A year's supply of galaxy clusters
4 October 2018
The international team working on the XXL Survey has released a new dataset of 365 clusters of galaxies and 26,000 active galactic nuclei, along with 20 papers presenting the results from the new data.
Scanning the sky for X-ray sources, ESA’s XMM-Newton X-ray observatory has been busy with the XXL Survey, its largest observational programme to date. The second batch of data from the survey has just been released, including information on 365 galaxy clusters, which trace the large-scale structure of the Universe and its evolution through time, and on 26,000 active galactic nuclei (AGN). The first results using this data are published in a special issue of Astronomy & Astrophysics.
X-rays are produced in some of the most energetic processes in the Universe, but because they are blocked by Earth’s atmosphere, they can only be observed from space. When X-ray telescopes observe the extragalactic Universe, they basically see two sources: the hot gas pervading clusters of galaxies, and Active Galactic Nuclei (AGN) – bright, compact regions at the centres of some galaxies where a supermassive black hole is accreting the surrounding matter.
ESA’s XMM-Newton is one of the most powerful X-ray telescopes ever placed in orbit. Over the last eight years, it has spent 2,000 hours measuring X-ray radiation as part of the XXL Survey, which searched for galaxy clusters and AGN by scanning two areas of seemingly-empty sky each measuring 25 square degrees (as a reference, the full moon measures about half a degree across).
The survey mapped X-ray clusters so distant that the light left them when the Universe was less than half of its present age, and AGN that are even further away. Some of the observed sources are so far-flung that XMM-Newton received no more than 50 X-ray photons from them, making it challenging to tell whether they are clusters or AGN.
"This is of critical importance, since one of the ways we can test our models of the Universe is to count the number of galaxy clusters at different distances from us. If we mis-classify clusters as AGN, or vice-versa then we would get completely wrong answers.", explains Ben Maughan of the astrophysics research group at the University of Bristol, one of the main institutions working on the XXL survey.
Maughan's PhD student Crispin Logan led a project to scrutinise the most distant galaxy clusters found in XXL, using NASA's Chandra X-ray observatory.
"While Chandra is not as sensitive as XMM, it has far sharper resolution, so we can easily test whether an object that we thought was a galaxy cluster was really an AGN.", said Logan. "These very distant galaxy clusters are the most difficult to classify, but the sophisticated computer algorithms used by XXL passed this test, giving us confidence in the final results of the survey."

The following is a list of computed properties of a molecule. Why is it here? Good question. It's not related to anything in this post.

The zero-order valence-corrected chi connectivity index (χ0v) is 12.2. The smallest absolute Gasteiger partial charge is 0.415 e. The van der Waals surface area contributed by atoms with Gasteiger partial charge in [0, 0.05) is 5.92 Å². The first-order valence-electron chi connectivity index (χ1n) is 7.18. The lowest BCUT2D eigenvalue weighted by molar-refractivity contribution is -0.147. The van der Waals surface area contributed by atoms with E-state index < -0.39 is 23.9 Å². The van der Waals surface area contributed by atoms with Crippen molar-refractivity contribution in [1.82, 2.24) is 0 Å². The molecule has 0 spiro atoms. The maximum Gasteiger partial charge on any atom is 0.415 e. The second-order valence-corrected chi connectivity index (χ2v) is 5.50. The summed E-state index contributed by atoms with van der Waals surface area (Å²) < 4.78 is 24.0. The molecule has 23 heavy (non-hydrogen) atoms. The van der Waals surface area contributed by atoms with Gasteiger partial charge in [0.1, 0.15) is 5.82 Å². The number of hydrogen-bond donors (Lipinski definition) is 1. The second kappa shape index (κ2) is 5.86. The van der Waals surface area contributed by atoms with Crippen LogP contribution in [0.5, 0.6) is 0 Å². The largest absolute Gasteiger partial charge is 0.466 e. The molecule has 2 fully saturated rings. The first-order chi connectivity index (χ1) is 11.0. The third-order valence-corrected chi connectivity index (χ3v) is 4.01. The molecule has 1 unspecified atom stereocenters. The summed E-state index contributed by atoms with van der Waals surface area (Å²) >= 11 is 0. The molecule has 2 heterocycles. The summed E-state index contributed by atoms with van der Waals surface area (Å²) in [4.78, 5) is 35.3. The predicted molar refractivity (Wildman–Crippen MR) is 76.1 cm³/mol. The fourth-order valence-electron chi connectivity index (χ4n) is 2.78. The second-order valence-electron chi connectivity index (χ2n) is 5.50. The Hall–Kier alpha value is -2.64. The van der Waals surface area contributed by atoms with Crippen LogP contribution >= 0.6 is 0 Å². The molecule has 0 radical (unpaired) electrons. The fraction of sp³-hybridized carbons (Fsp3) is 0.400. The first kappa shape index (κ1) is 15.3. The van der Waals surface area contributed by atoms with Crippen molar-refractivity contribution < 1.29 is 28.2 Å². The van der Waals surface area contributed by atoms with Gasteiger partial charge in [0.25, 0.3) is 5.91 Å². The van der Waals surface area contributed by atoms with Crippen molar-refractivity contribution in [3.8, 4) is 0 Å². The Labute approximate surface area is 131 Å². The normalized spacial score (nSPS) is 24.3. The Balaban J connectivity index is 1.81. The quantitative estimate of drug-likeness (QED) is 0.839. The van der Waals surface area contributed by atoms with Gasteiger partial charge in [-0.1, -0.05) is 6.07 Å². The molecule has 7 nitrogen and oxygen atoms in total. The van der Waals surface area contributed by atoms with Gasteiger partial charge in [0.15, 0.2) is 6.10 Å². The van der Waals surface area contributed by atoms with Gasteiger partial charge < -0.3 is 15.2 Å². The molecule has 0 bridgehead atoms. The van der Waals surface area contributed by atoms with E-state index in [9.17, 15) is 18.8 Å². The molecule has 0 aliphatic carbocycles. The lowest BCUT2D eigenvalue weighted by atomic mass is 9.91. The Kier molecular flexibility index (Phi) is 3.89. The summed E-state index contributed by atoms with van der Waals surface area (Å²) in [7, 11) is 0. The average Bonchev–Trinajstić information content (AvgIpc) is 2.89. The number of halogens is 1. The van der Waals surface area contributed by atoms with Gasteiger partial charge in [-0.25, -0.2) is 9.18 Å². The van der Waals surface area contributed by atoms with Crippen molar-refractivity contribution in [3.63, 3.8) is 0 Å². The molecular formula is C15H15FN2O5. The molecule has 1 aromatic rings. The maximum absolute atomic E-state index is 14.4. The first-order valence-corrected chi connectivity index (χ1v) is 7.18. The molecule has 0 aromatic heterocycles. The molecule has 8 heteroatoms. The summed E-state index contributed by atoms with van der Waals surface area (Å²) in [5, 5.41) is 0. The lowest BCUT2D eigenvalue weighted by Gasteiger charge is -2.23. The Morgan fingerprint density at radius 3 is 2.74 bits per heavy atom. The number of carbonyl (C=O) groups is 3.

Galaxy clusters form from the densest parts of the early Universe and they are so large that the gravitational forces that drive their formation must overcome the expansion of the Universe which acts to pull them apart. "If we were transported to a parallel universe where the rate of cosmic expansion, or amounts of dark matter or dark energy were a bit different from our own, we would find the numbers of galaxy clusters that were able to form would be very different," explains Ben Maughan. "This makes galaxy clusters very powerful tools for studying our Universe and measuring the parameters of the models we use to describe it."
ESA’s Planck satellite determined values for these cosmological parameters by studying the cosmic microwave background, which is information from the very early Universe. After estimating these parameters using the latest data from the XXL Survey – which is based on information from the more recent Universe – scientists compared their findings against the Planck values.
“Although we didn’t find as many galaxy clusters as predicted by the Planck cosmological model, we obtained a distribution of clusters and AGN that is compatible with the currently favoured cosmological model, which resorts to Einstein's cosmological constant as an explanation for the accelerated expansion of the Universe, rather than invoking even more exotic possibilities,” explains project leader Marguerite Pierre, from CEA Saclay, France. “We can already improve on the Planck estimate for the cosmological constant, even though our analysis has only been carried out on half of the XXL cluster sample; we will spend the next couple of years analysing the rest of the data with the aim of refining the cosmological constraints.”
The ultimate goal of the XXL Survey is to provide an extensive, well-characterised catalogue of clusters that can be used to place even better constraints on the cosmological parameters. The final XXL data release containing even more X-ray sources, as well as the complete cosmological analysis, is foreseen for 2021.
“It is very exciting that data from this space telescope is contributing to our understanding of the evolution of the Universe,” concludes Norbert Schartel, XMM-Newton Project Scientist at ESA. “This was made possible thanks to the collaboration between a huge number of institutions across many different countries.”